>> Thousands of Syria's war victims are heading back to their embattled country. In time for the Eid festival that marks the end of the Muslim holy month of Ramadan. With the conflict now in its seventh year, some will be meeting relatives for the first time.>> I'm Reuters' Emily Wither on the Turkish Syrian border.
This has been the scene here for last week as thousands of Syrians line up to cross the border to get back home in time for the Eid al-Fitr holiday. It comes after the Turkish government gave them the opportunity to return but still come back to Turkey within one month.
Thousands have been trying to cross daily and the authorities can’t process them fast enough. Halima from Aleppo has been waiting to cross for three days. Islamic State overran her village. She has no idea what she’ll find there now. Scuffles regularly break out between the swelling mass of people and the border guards.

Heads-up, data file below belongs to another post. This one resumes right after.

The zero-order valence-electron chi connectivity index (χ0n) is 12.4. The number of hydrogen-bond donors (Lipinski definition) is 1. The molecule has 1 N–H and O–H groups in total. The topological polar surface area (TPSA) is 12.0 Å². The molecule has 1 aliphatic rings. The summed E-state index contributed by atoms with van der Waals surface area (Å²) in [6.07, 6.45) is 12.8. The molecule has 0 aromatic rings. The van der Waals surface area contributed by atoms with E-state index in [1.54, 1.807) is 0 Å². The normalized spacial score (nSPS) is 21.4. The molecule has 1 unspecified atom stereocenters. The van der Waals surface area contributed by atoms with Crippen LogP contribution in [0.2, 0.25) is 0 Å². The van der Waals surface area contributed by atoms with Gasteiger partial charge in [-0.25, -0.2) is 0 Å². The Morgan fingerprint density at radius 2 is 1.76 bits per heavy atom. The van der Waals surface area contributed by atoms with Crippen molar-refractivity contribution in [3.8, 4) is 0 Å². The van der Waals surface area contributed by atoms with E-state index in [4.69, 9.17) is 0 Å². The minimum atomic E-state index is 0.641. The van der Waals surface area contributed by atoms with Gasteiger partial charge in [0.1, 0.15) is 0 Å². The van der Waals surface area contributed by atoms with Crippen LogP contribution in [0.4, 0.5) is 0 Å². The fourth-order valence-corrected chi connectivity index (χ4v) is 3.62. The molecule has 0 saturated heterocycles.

It's hot and chaotic. This man showed us where the police beat him with a baton.>>
> I will go to Syria and see the situation. If it's bearable to live there, of course I will not come back here. I want to work and improve my country. Any job is better than being here.>> As Islamic state gets driven out, authorities say more and more Syrians want to return.
Last year, Turkey launched a military campaign to drive the militants from its border. The war may be far from over, but people are desperate to go home.